• The “good employer” principles that bind chief executives in local government under the Local Government Act must be adhered to in the reassignment and recruitment of staff in the reorganised structures for the Auckland region.


© Scoop Media

Parliament Headlines | Politics Headlines | Regional Headlines

New Reports: Flood Risk From Rain And Sea Under Climate Change

One report looks at what would happen when rivers are flooded by heavy rain and storms, while the other examines flooding exposure in coastal and harbour areas and how that might change with sea-level rise.

Their findings show that across the country almost 700,000 people and 411,516 buildings worth $135 billion are presently exposed to river flooding in the event of extreme weather events...

There is near certainty that the sea will rise 20-30 cm by 2040. By the end of the century, depending on whether global greenhouse gas emissions are reduced, it could rise by between 0.5 to 1.1 m, which could add an additional 116,000 people exposed to extreme coastal storm flooding. More>>



Gordon Campbell: On The Commerce Commission Fuel Report

The interim Commerce Commission report on the fuel industry will do nothing to endear the major oil companies to the New Zealand public... More>>


Emergency Govt Bill: Overriding Local Licensing For The Rugby

“It’s pretty clear some clubs are having difficulty persuading their district licensing committees to grant a special licence to extend their hours for this obviously special event, and so it makes sense for Parliament to allow clubs to meet a community desire." More>>


Leaving Contract Early: KiwiBuild Programme Losing Another Top Boss

Ms O'Sullivan began a six-month contract as head of KiwiBuild Commercial in February, but the Housing Ministry has confirmed she has resigned and will depart a month early to take up a new job. More>>


Proposed National Policy Statement: Helping Our Cities Grow Up And Out

“We need a new approach to planning that allows our cities to grow up, especially in city centres and around transport connections. We also have to allow cities to expand in a way that protects our special heritage areas, the natural environment and highly productive land." More>>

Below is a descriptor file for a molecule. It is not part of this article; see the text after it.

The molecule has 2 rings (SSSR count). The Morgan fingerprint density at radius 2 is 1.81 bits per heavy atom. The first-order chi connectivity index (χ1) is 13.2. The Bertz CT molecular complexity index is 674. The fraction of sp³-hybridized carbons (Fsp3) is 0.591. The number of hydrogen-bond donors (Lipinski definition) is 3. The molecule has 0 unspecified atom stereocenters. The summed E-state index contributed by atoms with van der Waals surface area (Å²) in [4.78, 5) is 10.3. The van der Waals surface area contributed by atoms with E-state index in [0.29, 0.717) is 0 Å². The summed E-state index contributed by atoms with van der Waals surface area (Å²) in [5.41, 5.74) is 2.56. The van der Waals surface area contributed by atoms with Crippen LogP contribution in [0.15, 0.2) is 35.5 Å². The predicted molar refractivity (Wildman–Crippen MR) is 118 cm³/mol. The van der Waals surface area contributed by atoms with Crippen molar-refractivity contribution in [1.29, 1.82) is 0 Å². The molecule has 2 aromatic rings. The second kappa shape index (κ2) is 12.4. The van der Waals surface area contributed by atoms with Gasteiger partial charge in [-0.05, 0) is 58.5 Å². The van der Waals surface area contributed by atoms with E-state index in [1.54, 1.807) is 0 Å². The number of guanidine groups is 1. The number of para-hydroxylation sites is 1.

Ombudsman's Report: Ngāpuhi Elder 'Shocked' By Conditions At Ngawha Prison

A prominent Ngāpuhi elder is shocked to find inmates at Ngawha Prison are denied water and forced to relieve themselves in the exercise yard... Chief Ombudsman Peter Boshier has released a report highly critical of conditions at the Northland prison. More>>


Promises: Independent Election Policy Costing Unit A Step Closer

The creation of an entity to provide political parties with independent and non-partisan policy costings is a step closer today, according to Finance Minister Grant Robertson and Associate Finance Minister James Shaw. More>>


School's In: Primary And Intermediate Principals Accept New Offer

Primary and intermediate school principals have voted to accept a new settlement from the Ministry of Education, which includes entrenched pay parity with secondary principals. More>>


IPCA On 'Rawshark' Investigation: Multiple Police Failings In Hager Searches Confirmed

The Independent Police Conduct Authority has found that the Police's unlawful search of Nicky Hager's property in October 2014 resulted from an unwitting neglect of duty and did not amount to misconduct by any individual officer... More>>


Broadcasting Standards: Decisions On Coverage Of Mosque Attacks

The Authority upheld one of these complaints, finding that the use of extensive excerpts from the alleged attacker’s livestream video on Sky News New Zealand had the potential to cause significant distress to audiences in New Zealand, and particularly to the family and friends of victims, and the wider Muslim community. More>>




InfoPages News Channels